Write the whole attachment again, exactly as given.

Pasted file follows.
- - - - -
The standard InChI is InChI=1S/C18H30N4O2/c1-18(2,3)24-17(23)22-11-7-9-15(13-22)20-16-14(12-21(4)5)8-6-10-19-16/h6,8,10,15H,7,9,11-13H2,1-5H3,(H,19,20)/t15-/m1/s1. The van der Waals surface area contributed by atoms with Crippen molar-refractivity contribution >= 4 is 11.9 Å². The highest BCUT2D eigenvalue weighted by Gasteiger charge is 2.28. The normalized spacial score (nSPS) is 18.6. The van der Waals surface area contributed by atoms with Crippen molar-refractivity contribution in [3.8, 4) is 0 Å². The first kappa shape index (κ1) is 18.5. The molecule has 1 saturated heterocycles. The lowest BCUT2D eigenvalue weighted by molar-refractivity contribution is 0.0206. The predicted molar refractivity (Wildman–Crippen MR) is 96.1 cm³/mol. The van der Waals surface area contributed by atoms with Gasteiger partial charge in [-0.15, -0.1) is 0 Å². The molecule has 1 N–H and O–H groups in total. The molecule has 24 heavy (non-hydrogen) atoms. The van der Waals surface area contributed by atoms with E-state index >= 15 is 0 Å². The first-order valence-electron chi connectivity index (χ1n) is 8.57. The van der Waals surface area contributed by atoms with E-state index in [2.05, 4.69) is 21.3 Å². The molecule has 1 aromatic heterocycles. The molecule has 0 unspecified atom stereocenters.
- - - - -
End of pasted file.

The standard InChI is InChI=1S/C18H30N4O2/c1-18(2,3)24-17(23)22-11-7-9-15(13-22)20-16-14(12-21(4)5)8-6-10-19-16/h6,8,10,15H,7,9,11-13H2,1-5H3,(H,19,20)/t15-/m1/s1. The van der Waals surface area contributed by atoms with Crippen molar-refractivity contribution >= 4 is 11.9 Å². The highest BCUT2D eigenvalue weighted by Gasteiger charge is 2.28. The normalized spacial score (nSPS) is 18.6. The van der Waals surface area contributed by atoms with Crippen molar-refractivity contribution in [3.8, 4) is 0 Å². The first kappa shape index (κ1) is 18.5. The molecule has 1 saturated heterocycles. The lowest BCUT2D eigenvalue weighted by molar-refractivity contribution is 0.0206. The predicted molar refractivity (Wildman–Crippen MR) is 96.1 cm³/mol. The van der Waals surface area contributed by atoms with Gasteiger partial charge in [-0.15, -0.1) is 0 Å². The molecule has 1 N–H and O–H groups in total. The molecule has 24 heavy (non-hydrogen) atoms. The van der Waals surface area contributed by atoms with E-state index >= 15 is 0 Å². The first-order valence-electron chi connectivity index (χ1n) is 8.57. The van der Waals surface area contributed by atoms with E-state index in [2.05, 4.69) is 21.3 Å². The molecule has 1 aromatic heterocycles. The molecule has 0 unspecified atom stereocenters.